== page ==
Though golf is at least several years away from a league of professional e-gamers, the signs are there. Topgolf, a thriving, new-school driving range that embeds microchips within its golf balls and awards points for hitting targets around the range, embraces its part-video-game, part-driving-range identity. It's the video-game element, says Erik Anderson, Topgolf's executive chairman, that is helping to broaden golf's appeal to a new group of people. "An older generation defined golf one way, as 18 holes at a private country club," Anderson says. "What we're seeing now is a new generation of people redefining what it means to play golf."
Espen doesn't play Wii anymore. He misses it sometimes but feels like he has nothing left to accomplish. The record he set in 2012 stands, and because he posted the entire round to YouTube, people often reach out to him for advice and friendly taunts.
"I'm on a mission to break that record," one person wrote.
"You have to be patient and dead accurate," Espen responded. "Best of Luck!"
He doesn't have any prospects of coming out of retirement for a second time, mainly because he feels fulfilled in a way he didn't the first time. He achieved his peak—"It was the perfect round," he says—so now he can settle down. He joined his local golf club, and he and his son enjoy the extra time they spend there together. His new goal is to shrink his 36-handicap. He hasn't had much luck getting his skills to transfer. He's good at figuring out where to aim, but swinging a steel-shafted 3-iron is proving a lot more difficult than a five-ounce Wii controller.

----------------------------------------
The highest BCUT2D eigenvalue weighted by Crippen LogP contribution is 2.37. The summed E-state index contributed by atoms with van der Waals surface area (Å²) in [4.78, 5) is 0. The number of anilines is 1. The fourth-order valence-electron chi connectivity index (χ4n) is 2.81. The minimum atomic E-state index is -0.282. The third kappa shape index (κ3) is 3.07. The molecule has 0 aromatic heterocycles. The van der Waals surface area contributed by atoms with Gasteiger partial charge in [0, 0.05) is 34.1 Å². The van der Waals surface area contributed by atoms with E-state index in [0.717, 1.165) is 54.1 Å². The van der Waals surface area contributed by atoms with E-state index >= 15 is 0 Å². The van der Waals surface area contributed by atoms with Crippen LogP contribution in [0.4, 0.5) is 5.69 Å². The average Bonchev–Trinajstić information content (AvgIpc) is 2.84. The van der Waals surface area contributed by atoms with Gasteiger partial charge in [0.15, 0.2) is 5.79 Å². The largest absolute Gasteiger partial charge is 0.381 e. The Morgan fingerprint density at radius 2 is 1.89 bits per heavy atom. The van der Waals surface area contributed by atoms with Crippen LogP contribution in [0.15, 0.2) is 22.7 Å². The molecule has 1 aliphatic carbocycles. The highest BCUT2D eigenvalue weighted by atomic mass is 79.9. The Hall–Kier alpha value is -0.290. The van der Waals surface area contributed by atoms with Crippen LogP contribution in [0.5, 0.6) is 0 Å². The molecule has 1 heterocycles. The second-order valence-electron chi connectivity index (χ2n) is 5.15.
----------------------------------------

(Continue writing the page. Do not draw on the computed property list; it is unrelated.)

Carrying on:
7 GOLF VIDEO GAMES THAT WERE REALLY BIG DEALS
Golf (Philips VideoPac 10):
The earliest-known golf video game was launched on the Videopac system in 1979.
Golf (Nintendo Entertainment System):
Introduced in 1984, the video game featuring Mario was the first to receive widespread positive reviews.
The arcade-style golf game populated bars around the country and bred a group of competitive admirers.
Tiger Woods PGA Tour 99:
The first EA Sports game to feature Tiger Woods helped popularize golf games and launched a franchise that generated almost $771 million in sales.
Nintendo's hugely popular Wii console sold more than 101 million units and introduced interactive gaming to a new audience.
Tiger Woods PGA Tour 09:
Regarded as one of the best sports games of all time, it sold more than 3.4 million copies.
World Golf Tour:
The top-rated golf game for the iPhone and iPad allows users to play Pebble Beach, St. Andrews and Bandon Dunes in 3-D.